Since 2002 the not for profit employment services sector has been cut back by the Federal government's (actually governments') policy of competitive tendering. Neither The Age nor The Australian has pointed this out. perhaps they should listened to this week's ABC RN'sCounterpoint discussion about the diminishing role of the not for profit sector.

23 March 2009

More deficiencies in airport security exposed

Yesterday's attack at Sydney Airport has, apart from alarming many people , predictably produced a rapid response announcement of a review into procedures:

The NSW Police Gang Squad has been more than doubled and the Australian Federal Police have launched a review after a man was bludgeoned to death in front of horrified passengers in a gang attack at Sydney Airport yesterday.

Four men will face court this afternoon charged with affray after the 29-year-old western Sydney man was repeatedly pummelled in the head with a metal pole, used to keep passengers in line during check-in, at the domestic terminal.

Police say the brawl started when motorcycle gang members flew into Sydney from Melbourne and were met by members of a rival gang about 1:30pm yesterday.

Witnesses say security staff and police were slow to act as the brawl between at least 15 rival bikies spilled from the airport's secured section into the check-in area, where they bashed each other with poles in front of up to 50 witnesses.

The buckpassing has already begun:

Despite the attack generating headlines internationally, Sydney Airport Corporation, which owns and operates the airport, says the attack is nothing to do with them and has referred any questions to Qantas.

Qantas is offering counselling to staff who witnessed the attack but is otherwise happy with how its security staff dealt with the brawl.

Both organisations point to the Australian Federal Police as responsible for overall law enforcement.

Of the media comments I've read so far today's Crikey editorial (subscription required) has summed up one of the major issues forthrightly and succinctly:

If one thing is proven beyond doubt by the bikie brawl at Sydney airport it is that the gestures of the past decade toward airport security are nothing more than a highly expensive, inconvenient public relations posture.

17 March 2009

More controversy about euthanasia

The Weekend Australian ran a story by Julie Anne Davies variously headlined "Death drug delivered by mail" (print edition p1) / "Suicide drug of choice in mail" (online) .

Australians are illegally buying the euthanasia movement's lethal drug of choice on the internet from Mexico and receiving it by post without being detected by Customs authorities.

The person running the Mexican mail order business told The Weekend Australian he had successfully sent eight bottles of the barbiturate Nembutal to Australia in recent weeks.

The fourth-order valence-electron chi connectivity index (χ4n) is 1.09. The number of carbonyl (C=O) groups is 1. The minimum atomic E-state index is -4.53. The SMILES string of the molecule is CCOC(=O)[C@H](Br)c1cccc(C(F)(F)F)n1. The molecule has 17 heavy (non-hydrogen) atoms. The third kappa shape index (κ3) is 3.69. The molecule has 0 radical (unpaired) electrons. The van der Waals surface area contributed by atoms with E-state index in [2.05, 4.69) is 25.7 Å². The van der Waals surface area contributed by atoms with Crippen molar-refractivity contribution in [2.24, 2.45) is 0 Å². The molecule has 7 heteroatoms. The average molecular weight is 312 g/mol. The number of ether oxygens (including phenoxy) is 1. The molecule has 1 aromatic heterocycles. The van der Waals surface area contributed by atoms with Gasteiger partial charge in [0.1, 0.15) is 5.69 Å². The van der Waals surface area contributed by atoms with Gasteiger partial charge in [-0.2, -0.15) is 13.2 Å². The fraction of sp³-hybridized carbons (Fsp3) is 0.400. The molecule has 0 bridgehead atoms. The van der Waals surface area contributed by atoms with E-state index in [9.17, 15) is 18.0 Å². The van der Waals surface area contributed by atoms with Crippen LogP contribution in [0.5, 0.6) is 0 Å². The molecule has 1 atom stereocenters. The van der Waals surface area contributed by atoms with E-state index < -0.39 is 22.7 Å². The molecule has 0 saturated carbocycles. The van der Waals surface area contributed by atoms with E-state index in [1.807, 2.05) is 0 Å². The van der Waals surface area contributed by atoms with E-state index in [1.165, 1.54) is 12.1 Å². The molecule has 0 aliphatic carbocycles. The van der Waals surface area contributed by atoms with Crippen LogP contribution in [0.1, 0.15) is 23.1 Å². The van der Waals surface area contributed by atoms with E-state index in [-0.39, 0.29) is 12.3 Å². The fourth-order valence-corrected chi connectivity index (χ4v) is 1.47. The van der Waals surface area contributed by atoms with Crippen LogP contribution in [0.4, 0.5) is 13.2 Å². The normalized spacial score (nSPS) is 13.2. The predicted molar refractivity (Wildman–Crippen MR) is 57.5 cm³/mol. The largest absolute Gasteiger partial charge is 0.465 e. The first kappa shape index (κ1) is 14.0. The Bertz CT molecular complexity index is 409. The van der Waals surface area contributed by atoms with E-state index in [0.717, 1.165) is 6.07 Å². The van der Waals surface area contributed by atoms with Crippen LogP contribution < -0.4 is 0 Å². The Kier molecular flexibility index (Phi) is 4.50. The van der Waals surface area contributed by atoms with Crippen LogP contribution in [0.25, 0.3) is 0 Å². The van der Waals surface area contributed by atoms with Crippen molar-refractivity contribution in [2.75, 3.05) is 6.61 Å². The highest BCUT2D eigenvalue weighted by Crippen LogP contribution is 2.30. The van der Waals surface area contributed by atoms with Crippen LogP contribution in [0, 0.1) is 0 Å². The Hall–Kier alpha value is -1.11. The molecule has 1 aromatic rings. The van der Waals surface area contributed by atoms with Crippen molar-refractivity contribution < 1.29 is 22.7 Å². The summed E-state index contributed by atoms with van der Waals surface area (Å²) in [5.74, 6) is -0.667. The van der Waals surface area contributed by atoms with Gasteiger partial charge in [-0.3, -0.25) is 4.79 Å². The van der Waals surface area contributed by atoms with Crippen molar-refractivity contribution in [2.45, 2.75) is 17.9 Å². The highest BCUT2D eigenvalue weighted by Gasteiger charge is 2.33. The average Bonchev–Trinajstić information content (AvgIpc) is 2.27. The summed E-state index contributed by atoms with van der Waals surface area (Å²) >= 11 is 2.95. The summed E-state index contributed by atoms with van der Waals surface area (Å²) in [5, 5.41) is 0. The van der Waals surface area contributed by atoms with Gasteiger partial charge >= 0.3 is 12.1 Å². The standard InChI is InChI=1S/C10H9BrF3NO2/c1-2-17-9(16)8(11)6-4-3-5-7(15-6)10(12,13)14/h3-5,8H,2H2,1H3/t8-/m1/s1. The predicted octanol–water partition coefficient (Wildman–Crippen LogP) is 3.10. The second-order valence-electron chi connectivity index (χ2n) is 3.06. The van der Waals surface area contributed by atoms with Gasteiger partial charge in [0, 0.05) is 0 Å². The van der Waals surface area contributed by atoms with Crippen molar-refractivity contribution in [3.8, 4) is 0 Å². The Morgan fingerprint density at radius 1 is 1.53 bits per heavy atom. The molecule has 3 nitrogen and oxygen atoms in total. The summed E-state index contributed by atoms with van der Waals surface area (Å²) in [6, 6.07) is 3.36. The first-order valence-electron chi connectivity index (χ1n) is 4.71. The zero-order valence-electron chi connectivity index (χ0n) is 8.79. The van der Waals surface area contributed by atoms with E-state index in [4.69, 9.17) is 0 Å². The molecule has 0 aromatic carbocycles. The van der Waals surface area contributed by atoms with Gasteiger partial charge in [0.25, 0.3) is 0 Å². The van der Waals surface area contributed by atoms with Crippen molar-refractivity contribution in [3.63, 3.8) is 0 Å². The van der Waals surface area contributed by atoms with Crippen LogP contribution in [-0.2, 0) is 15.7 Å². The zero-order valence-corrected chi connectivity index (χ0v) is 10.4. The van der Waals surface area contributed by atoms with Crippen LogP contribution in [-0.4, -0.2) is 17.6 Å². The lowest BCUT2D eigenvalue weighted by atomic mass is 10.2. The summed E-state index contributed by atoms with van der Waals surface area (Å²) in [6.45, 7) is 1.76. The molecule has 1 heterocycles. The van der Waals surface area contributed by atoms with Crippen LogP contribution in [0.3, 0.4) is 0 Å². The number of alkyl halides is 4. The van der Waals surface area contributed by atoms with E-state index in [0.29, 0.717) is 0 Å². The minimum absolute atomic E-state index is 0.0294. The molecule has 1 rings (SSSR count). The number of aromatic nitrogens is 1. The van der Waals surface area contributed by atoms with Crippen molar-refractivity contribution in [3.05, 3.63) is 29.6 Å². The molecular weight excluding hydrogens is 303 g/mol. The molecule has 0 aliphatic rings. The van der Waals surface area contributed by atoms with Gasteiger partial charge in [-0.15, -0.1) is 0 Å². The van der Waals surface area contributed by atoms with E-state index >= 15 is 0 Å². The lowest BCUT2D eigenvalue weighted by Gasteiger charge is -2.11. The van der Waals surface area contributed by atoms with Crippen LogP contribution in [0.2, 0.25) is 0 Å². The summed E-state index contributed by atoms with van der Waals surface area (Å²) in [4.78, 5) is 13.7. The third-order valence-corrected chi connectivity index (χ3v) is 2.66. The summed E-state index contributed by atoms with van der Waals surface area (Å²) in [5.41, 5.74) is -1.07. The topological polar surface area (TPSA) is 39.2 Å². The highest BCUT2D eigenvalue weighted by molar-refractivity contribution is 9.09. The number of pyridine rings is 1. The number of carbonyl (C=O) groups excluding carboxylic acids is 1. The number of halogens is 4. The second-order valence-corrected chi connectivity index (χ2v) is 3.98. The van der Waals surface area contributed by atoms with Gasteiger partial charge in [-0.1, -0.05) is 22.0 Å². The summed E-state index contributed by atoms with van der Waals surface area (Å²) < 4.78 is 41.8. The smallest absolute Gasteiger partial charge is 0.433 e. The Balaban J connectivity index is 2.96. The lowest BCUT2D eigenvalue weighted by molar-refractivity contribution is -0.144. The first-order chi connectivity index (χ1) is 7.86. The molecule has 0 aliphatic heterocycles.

The buyers had learnt about his service from euthanasia advocate Philip Nitschke's latest version of his banned book, The Peaceful Pill Handbook, published by Exit International.

Yesterday and today the Oz has printed several letters, which can be read here and here. All of them support a relaxation, if not radical overhaul , of the existing law and its enforcement.

Monday: one letter published

The increasing number of people who are prepared to defy and break Australia’s ridiculously unjust laws that try to stop Australians ending their lives when they justifiably want to is proof of that.

It is many years since either suicide or attempted suicide was a crime in Australia.

The number of Australians who queue for Philip Nitschke’s workshops, and his growing number of admirers, are additional proof that the laws are not working. They are bringing the law into disrepute.

Nitschke is to be congratulated for what he does. However, as your interviewees remind us: breaking a law, even a bad law, can have serious consequences. A recent tragic manifestation of this was the NSW criminal trial and conviction of Caren Jenning and Shirley Justins followed by Caren Jenning’s suicide.

The stories reported in the article duplicate the thoughts and contemplations of my wife and I about what might be our future. We are elderly and neither enjoys good health. It is a taboo subject, but we, too, have contemplated in some way or another the South American option or of flying to Switzerland

Kep Enderby
Balmain, NSW

Today (Tuesday) - 4 letters published. Extracts from two of them:

...Independent opinion polls consistently show that more than 80 per cent of Australians want law reform and most want doctors to assist them to die with dignity.

Illegal importation of Nembutal risks a maximum penalty of 25years’ imprisonment or a $550,000 fine.

Contrast that with Washington state in the US, whose citizens have the right to request a legal prescription from their doctor to end their suffering if they have a terminal illness.

Oregon introduced this option 10 years ago and took care to include many safeguards. Its Health Department reports annually on how the act is working.

It does work well and the 2008 report, like those before it, puts to rest the fear-mongering that suggests people will be bumped off against their will.